Inside the shrine of Chao Mae Thap Thim (pictured below) in Bangkok, a figurine of the sea goddess Mazu sits in the centre of a gold-framed altar of deities in a room festooned with lanterns and Chinese scriptures.
Construction has interfered with the shrine's drainage system, sometimes flooding it, and Penprapa fears the height of the surrounding fence means few people know it is still there.
"I feel very sad. They don't see the importance and value of this place that deserves to be preserved," she said of the university.
"They chose not to make the two worlds live together," she added. "They only want us to get out."
Left: Lee Kwang Tao looks at a Starbucks branch that recently opened next door to his shop. Right: Lee Kwang Tao poses at his shop.
Lee Kwang Tao, 62, who owns a Chinese medicine shop, also welcomed the prospect of modernisation.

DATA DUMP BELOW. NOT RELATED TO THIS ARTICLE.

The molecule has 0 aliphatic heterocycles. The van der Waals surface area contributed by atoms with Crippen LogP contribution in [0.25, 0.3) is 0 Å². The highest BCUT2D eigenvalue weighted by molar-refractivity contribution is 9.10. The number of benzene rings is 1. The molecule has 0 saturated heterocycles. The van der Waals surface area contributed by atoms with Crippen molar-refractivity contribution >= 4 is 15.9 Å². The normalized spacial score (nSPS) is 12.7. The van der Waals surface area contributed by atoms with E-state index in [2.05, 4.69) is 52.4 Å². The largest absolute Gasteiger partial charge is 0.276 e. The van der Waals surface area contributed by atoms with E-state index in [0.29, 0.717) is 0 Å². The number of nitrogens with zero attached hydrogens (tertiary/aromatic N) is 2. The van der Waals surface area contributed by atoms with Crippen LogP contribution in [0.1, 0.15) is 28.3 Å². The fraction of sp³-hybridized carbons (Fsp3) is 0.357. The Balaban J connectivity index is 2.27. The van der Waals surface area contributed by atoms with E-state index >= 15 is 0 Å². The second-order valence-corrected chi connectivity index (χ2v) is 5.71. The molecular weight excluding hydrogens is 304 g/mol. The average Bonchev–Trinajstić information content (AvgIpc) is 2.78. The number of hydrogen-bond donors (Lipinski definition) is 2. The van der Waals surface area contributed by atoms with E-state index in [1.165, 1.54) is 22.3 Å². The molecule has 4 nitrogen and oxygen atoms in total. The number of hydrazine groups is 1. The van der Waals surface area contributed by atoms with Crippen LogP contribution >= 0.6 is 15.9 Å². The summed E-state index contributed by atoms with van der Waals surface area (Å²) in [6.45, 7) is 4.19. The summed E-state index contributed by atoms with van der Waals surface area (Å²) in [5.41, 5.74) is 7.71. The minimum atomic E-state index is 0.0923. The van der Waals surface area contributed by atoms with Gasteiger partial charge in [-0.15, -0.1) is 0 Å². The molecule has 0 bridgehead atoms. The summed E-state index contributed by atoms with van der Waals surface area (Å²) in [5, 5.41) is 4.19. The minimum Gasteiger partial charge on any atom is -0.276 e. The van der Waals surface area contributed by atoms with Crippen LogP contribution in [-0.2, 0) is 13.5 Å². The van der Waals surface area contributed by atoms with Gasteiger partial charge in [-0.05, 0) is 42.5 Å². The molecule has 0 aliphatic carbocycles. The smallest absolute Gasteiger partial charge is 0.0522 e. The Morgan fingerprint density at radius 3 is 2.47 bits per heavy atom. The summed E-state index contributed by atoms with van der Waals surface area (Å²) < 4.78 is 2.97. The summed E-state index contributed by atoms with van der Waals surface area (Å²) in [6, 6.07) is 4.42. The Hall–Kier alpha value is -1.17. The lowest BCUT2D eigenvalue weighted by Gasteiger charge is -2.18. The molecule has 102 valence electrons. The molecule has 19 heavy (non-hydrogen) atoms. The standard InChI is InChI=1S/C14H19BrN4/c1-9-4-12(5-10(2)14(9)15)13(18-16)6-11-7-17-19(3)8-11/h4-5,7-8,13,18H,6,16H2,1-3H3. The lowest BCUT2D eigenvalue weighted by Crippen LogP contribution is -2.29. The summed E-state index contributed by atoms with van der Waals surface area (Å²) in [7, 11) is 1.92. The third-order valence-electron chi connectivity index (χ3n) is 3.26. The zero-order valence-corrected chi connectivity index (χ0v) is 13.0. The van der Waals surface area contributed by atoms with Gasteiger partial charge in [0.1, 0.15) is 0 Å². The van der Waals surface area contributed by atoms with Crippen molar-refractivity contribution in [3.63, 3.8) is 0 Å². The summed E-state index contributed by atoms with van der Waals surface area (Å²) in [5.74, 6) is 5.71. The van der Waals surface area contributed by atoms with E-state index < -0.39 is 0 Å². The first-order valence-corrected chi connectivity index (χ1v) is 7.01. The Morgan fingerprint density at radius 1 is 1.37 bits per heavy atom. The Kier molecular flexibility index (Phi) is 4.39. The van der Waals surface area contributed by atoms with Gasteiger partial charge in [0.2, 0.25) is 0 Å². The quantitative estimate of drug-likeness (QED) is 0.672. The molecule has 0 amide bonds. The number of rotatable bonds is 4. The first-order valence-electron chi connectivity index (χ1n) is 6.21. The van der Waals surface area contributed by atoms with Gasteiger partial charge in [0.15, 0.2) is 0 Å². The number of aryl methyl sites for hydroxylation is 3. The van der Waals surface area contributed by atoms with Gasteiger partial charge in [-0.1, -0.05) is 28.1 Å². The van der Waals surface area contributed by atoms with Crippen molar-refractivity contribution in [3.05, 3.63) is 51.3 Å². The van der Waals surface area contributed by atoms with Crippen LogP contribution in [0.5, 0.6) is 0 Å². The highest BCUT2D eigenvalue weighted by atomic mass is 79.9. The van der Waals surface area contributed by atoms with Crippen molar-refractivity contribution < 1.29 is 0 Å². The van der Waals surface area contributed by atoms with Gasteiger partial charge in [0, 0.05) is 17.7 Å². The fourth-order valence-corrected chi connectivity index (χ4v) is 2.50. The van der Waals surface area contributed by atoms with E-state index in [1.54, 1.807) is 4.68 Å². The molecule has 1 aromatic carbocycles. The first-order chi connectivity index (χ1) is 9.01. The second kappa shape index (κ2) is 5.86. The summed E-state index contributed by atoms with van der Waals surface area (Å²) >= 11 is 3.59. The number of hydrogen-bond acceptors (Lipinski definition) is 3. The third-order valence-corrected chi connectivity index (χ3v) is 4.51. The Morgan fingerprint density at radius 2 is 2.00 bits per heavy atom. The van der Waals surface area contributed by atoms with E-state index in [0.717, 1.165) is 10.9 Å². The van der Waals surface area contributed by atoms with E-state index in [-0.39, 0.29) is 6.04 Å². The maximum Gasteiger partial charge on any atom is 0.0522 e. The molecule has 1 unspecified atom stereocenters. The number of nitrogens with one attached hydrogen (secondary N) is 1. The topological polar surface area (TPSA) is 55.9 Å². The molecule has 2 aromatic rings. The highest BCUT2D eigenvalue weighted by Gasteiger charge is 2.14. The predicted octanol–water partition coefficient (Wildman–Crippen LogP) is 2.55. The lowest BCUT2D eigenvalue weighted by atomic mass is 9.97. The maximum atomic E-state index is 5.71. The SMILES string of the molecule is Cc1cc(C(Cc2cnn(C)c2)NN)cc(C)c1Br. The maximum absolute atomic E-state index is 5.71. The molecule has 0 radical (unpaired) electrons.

"This area used to have very good business, but in recent years it has gone down," he said. "That's why people in this neighbourhood are selling their property."
Left: Sasine, 70, looks at new luxury condo buildings in front of the Chao Phraya river from the rooftop of her house where she has being living for 40 years in the historic neighbourhood Talad Noi. Right: A saleswoman looks through the window inside a luxury condo building next to the Chao Phraya river in Thon Buri.
Conservation advocates say the mixed-up identity that makes Bangkok so popular is being lost, and that the city must find solutions to carefully manage the changes.
"This is the speed that nobody can control, it is really unstoppable," said Niramon Serisakul, director of the Urban Designer and Development Center at Chulalongkorn University. "Sometime people forget about other important things, like how to preserve the heritage."
PHOTO EDITING MARIKA KOCHIASHVILI; WRITING Martin Petty; TEXT EDITING Gerry Doyle, Gareth Jones; Layout Julia Dalrymple